As I briefly mentioned in October 17’s blog, solid exegesis prepares us for meditatio, setting our interpretive boundaries as it were, but the next step — founded on the theological principle of the incarnate Word — is to embrace Christ himself and in the embrace to be ever more fully formed into his image.

As we do so, we increasingly experience congruence between Christ’s mind and our mind. Our awareness of reality — our consciousness — is transformed into Christ’s. And the means for this transformation are the inspired words, phrases, narratives, poems, letters, and wisdom of the Scripture. The Holy Spirit has inspired these specific sentences and stories; the Spirit has set them apart as utterly unique in their authority and transformative power. In turn, the Trinity gracefully employs a spiritual discipline such as lectio divina to transfuse the marrow of the Bible into our spiritual blood stream. 

Reminiscence — a deepening of memory graced and empowered by the Holy Spirit — plays a crucial role in the forming of Christ’s consciousness in us. Margaret Mitchell, a scholar of John Chrysostom’s life and thought, directs us to a suggestive comment made by Libanios (Chrysostom’s teacher) that through paideia [Greek education, tradition and culture] Greek gentlemen were taught to install Demosthenes in their souls.’” Chrysostom did much the same thing — substituting Paul and Christ for Demosthenes — as he spent two years in solitude in a cave above Antioch. In Mitchell’s words, It would not be an exaggeration to say that Chrysostom saw himself as having installed Paul in his soul; during the two years he spent in the cave memorizing the New Testament, Chrysostom downloaded a great deal of Paul into his memory and consciousness.” 

Though Chrysostom may not have understood his time in the cave as an extended period of lectio divina, his practices in the silence and solitude of the cave describe the discipline and its fruits well. Mitchell writes: 

When he lived a solitary monastic life in a cave for two years, devoting most of that time to memorizing the New Testament, Chrysostom inscribed on his brain a lot of Paul, and, at that, a lot of Paul speaking in the first person, now vocalized through [Chrysostom’s] own mouth. Not only did constant rereading and memorization of these texts serve to lay the foundation for a life of Scriptural exposition, but it also oriented Chrysostom’s own consciousness in a Pauline direction, because of the domination of Paul in the New Testament canon.”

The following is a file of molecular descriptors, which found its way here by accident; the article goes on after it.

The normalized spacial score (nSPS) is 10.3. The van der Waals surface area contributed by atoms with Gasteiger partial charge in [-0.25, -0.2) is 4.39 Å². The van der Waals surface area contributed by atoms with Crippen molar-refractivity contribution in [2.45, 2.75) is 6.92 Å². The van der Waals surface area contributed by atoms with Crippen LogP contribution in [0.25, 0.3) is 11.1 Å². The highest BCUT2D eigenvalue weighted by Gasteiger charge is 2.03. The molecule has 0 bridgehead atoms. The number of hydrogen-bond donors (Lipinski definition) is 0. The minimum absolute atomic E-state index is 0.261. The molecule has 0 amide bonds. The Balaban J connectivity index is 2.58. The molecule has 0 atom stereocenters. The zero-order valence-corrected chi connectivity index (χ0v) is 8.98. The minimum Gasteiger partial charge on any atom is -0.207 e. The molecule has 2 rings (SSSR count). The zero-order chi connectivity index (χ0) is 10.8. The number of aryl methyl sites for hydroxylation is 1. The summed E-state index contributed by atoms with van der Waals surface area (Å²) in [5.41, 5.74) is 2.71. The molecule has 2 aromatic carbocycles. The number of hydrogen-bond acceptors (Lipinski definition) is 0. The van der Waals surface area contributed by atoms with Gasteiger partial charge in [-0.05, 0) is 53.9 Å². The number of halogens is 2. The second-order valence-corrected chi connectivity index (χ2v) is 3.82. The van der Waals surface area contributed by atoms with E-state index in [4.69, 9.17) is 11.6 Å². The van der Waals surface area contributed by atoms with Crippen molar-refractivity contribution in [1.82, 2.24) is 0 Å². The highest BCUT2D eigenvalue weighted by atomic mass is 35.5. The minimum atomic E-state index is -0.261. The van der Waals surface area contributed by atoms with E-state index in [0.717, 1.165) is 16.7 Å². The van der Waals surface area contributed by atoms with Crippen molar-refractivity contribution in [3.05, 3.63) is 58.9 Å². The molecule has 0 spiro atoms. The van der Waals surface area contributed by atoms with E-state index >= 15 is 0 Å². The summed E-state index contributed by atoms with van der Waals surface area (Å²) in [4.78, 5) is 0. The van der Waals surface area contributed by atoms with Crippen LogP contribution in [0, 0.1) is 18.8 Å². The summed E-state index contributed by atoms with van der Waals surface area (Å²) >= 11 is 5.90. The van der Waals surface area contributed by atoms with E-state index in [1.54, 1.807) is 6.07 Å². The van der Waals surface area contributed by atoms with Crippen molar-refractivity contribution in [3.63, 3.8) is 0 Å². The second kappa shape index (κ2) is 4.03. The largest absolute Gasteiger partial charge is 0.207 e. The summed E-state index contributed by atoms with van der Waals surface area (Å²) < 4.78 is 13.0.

The same could be said for Chrysostom’s understanding and immersion in the teaching and life of Jesus. Consider Chrysostom’s own description of the difference between the experienced and inexperienced reader. The inexperienced reader when taking up a letter will consider it to be papyrus and ink; but the experienced reader will hear a voice, and converse with one, the one who is absent … The things their writings said, they manifested to all in their actions … You have a most excellent portrait. Proportion yourself to it.”

In Chrysostom’s thinking, to proportion oneself to Paul by developing a highly developed memory soaked in the Scripture, is by definition to proportion one’s mind and life to Jesus. Paul and Jesus are inseparable in Chrysostom’s thinking. 

For John Chrysostom and other church fathers, to proportion oneself to another is to imitate or copy that person’s thoughts and actions. Chrysostom acknowledges that the attempt to imitate Jesus or Paul can be intimidating. Yet, Chrysostom writes, Paul issues this very invitation to help the Corinthian congregation to overcome its fears and doubts. Now don’t you tell me, I am not able to imitate you, because you are a teacher, and a great one at that.’ However, there is not as great a distance between you and me as from Christ to me. But nevertheless, I imitated him.” 

We are gracefully invited to the same imitation, and the spiritual discipline of lectio divina enables us to respond and imitate in a wise, paced, Spirit-filled manner.